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Attitude Aviation Buchon Conversion

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14 minutes ago, kkarlsen said:

Looking forward to this Kevin, although the 'Battle of Britain' Me 109's always annoyed me, they are somehow a part of our 'dna' too.


Cheers: Kent


Yeah, not my favourite subjects either, but that's what's in the box, and it will certainly make for something different on the shelf. I have the GMF conversion with Spanish Air Force decals to build at a later date to satisfy my preference. I'm tempted to build them concurrently, actually - but I reckon I'd be taking on too much.



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Another brief update. I'm continuing to work on all the nose pieces, with the next step being to install the photo-etched radiator face into the lower piece:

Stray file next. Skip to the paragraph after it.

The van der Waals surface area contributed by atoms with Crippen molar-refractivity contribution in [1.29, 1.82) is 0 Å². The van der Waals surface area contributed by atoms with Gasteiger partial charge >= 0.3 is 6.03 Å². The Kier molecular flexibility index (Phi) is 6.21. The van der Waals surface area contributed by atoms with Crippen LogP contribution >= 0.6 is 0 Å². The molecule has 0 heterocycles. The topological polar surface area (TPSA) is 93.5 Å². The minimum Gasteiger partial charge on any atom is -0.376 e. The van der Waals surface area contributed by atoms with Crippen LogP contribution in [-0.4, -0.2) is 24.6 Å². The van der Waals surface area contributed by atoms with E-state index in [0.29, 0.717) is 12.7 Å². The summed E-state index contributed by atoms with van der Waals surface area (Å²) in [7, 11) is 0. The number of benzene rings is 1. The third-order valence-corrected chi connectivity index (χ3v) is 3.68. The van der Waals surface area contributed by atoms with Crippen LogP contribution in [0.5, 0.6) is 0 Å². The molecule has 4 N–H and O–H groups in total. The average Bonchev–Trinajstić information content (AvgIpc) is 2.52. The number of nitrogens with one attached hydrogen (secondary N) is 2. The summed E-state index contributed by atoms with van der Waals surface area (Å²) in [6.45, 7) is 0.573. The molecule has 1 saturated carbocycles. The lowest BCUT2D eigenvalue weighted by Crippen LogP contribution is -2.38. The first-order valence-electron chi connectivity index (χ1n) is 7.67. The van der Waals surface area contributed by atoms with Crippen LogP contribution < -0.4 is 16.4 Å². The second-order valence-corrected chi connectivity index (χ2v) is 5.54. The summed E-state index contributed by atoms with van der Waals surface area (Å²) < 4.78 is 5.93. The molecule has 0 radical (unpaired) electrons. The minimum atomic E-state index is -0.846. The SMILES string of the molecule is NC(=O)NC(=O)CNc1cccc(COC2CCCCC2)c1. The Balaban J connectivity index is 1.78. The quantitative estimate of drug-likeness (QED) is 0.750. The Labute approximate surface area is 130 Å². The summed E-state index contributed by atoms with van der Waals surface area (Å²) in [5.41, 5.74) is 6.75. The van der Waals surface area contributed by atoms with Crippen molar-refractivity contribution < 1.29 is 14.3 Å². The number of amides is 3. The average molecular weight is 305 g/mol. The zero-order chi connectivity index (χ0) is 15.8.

Fit here is almost exact, so placement has to be equally so, or it just won't go. It's important to position the two upper ends below the moulded ribs at the sides; this ensures good alignment and fit, but unfortunately it's not made clear in the instructions. In fact, the quality of the instructions is my only beef about this conversion set, as they trail badly behind the exceedingly high quality of everything else.


Note that the radiator grille is very see-through, so you can either put a bulkhead behind it somewhere, or paint all the internals black. I haven't decided which way I'll go yet, but the latter option is definitely the simplest!


I opted to install the front lower piece to the main nose section first, rather than attaching it to the main lower piece:




I think this allows for a better and more accurate fit, since it locks into place better this way, and the other piece sits very neatly behind it:




Note that I've also installed the plate that sits behind the spinner (not sure what it's called). As you can see, everything fits really well, and a lick of Mr. Surfacer will take care of any wider gaps.


Speaking of the spinner, I've removed, cleaned up, and test fitted those parts too: